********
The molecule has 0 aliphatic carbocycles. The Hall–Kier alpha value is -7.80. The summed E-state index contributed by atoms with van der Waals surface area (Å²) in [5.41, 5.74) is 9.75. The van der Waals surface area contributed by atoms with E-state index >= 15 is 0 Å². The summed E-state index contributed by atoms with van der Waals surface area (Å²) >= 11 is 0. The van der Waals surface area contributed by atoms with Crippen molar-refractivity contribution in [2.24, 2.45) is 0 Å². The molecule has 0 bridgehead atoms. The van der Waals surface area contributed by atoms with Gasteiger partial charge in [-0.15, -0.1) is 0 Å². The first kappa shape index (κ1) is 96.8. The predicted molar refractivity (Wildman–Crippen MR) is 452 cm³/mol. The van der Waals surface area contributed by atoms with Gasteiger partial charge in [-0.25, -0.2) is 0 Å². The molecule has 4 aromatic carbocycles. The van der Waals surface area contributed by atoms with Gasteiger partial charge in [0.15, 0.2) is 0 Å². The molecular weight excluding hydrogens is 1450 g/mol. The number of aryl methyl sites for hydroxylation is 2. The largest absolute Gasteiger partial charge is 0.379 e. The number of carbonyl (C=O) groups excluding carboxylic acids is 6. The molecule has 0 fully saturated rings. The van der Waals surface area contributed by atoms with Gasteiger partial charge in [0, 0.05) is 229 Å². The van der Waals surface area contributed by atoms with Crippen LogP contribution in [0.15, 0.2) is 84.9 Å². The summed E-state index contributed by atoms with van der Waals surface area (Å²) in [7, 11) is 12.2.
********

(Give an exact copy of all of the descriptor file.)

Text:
The molecule has 0 aliphatic carbocycles. The Hall–Kier alpha value is -7.80. The summed E-state index contributed by atoms with van der Waals surface area (Å²) in [5.41, 5.74) is 9.75. The van der Waals surface area contributed by atoms with E-state index >= 15 is 0 Å². The summed E-state index contributed by atoms with van der Waals surface area (Å²) >= 11 is 0. The van der Waals surface area contributed by atoms with Crippen molar-refractivity contribution in [2.24, 2.45) is 0 Å². The molecule has 0 bridgehead atoms. The van der Waals surface area contributed by atoms with Gasteiger partial charge in [-0.15, -0.1) is 0 Å². The first kappa shape index (κ1) is 96.8. The predicted molar refractivity (Wildman–Crippen MR) is 452 cm³/mol. The van der Waals surface area contributed by atoms with Gasteiger partial charge in [-0.25, -0.2) is 0 Å². The molecule has 4 aromatic carbocycles. The van der Waals surface area contributed by atoms with Gasteiger partial charge in [0.15, 0.2) is 0 Å². The molecular weight excluding hydrogens is 1450 g/mol. The number of aryl methyl sites for hydroxylation is 2. The largest absolute Gasteiger partial charge is 0.379 e. The number of carbonyl (C=O) groups excluding carboxylic acids is 6. The molecule has 0 fully saturated rings. The van der Waals surface area contributed by atoms with Gasteiger partial charge in [0, 0.05) is 229 Å². The van der Waals surface area contributed by atoms with Crippen LogP contribution in [0.15, 0.2) is 84.9 Å². The summed E-state index contributed by atoms with van der Waals surface area (Å²) in [7, 11) is 12.2.